Raffle raises $3,500 for Elders’ Caring Shelter
Nick Kuhl – GP INK!
Posted 14 hours ago
Mary Helen Ferris, Benita Galandy and Carmen Haakstad surround “Esquao The Seeker”, a painting donated by Haakstad to raise funds to support Grande Prairie’s Elders’ Caring Shelter. Photo: Olivia Kachman, Visual Cocktail
All 700 tickets have been sold in a fundraising raffle involving a local painting, with the Elder’s Caring Shelter of Grande Prairie set to benefit – to the tune of $3,500 in proceeds.
Chief volunteer Mary Helen Ferris sold the few remaining $5 tickets, for Carmen Haakstad’s five-and-a-half foot tall painting, called Esquao: The Seeker, during last Tuesday’s open mike night at Tito’s. It will be raffled off during a ceremony Sat. Feb. 14.
“The image just sort of came out of the wood and I thought it was just the perfect one for this raffle,” said Haakstad, who is the executive director of community relations at Grande Prairie Regional College.
“It means a lot of food; it means better service for the Elders,” said Benita Galandy, president of the Elder’s Caring Shelter, about the $3,500 which will go toward their fundraising goal of $12,000.
The painting came about after Mary Helen Ferris, one of 17 residents at the shelter and chief volunteer on the fundraiser, called Haakstad and asked if he would contribute a piece of art toward the cause.
“He said nope, I don’t have anything to donate – but I will make something especially for the shelter,” she explained.
“I said yes because I think it’s a great cause and I have great respect for the Elders. I was more than happy to do it,” Haakstad said. “Painting is really sort of my passion that I enjoy during my evenings and weekends when I get time to do it.”
Haakstad describes the oil on wood painting as a woman looking towards the moon, while the Elders came up with the title of Esquao, meaning woman in Cree, as a symbolic measure.
“Esquao in many languages has different meanings, but essentially it’s the woman who leads,” said Ferris, who has known Haakstad for more than 30 years. “(Haakstad) wanted this as an honour to the Aboriginal women.”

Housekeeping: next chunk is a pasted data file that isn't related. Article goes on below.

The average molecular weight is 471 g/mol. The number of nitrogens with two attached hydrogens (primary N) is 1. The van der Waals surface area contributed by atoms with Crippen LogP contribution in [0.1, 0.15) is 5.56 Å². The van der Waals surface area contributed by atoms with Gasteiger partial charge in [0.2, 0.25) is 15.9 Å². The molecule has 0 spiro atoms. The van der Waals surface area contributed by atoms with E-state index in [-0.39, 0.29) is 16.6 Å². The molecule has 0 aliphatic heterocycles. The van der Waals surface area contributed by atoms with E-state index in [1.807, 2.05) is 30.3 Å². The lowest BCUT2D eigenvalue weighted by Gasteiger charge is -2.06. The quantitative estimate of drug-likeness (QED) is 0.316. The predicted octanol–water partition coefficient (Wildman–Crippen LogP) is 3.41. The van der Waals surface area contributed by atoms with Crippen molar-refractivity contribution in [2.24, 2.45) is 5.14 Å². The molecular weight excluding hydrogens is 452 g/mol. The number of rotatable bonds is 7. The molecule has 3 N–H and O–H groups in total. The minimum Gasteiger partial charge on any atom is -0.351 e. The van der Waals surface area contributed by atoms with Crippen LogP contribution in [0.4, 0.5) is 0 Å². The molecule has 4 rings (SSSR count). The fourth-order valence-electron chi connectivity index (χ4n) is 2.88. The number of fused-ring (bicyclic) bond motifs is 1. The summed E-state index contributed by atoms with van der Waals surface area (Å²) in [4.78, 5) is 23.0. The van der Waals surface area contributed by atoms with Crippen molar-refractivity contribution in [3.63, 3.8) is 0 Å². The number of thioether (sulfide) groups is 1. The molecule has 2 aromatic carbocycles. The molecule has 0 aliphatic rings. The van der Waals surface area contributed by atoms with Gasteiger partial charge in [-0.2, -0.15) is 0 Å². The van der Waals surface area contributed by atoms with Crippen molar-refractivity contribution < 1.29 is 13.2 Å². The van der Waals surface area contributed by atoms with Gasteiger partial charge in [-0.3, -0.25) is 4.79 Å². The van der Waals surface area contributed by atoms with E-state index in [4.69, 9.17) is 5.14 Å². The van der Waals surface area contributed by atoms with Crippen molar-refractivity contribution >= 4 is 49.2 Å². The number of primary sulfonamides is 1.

In Aboriginal culture, the Seeker is said to signify looking for home, clothing and food, as well as searching for the essentials of what is found within the human spirit.
“Since the shelter supplies all of those four needs it’s very unique,” Ferris said. “It has an amazing effect on people. Some people have come with chequebooks from businesses and some people have come with pop bottle money that they raised.”
Ferris said that various residents and visitors, as well those who have viewed the painting on display around the city, have seen different colours and themes at different times.
“It’s kind of neat because it is people talking about it without me being around. It’s very heartwarming. It’s what I find to be the joyful part of art,” Haakstad said.
“I mean I enjoy painting, the process of doing it, but it’s nice, it’s a bonus, when people see things that I may not see. I think art should communicate and if it communicates to a person on another level – that to me shows the work is successful.”
Saturday’s event will feature bannock and tea, live music and an appearance by Haakstad, who will sign the painting for the winner and tell the story of the Seeker. The event will run from 11 a.m. to 4 p.m.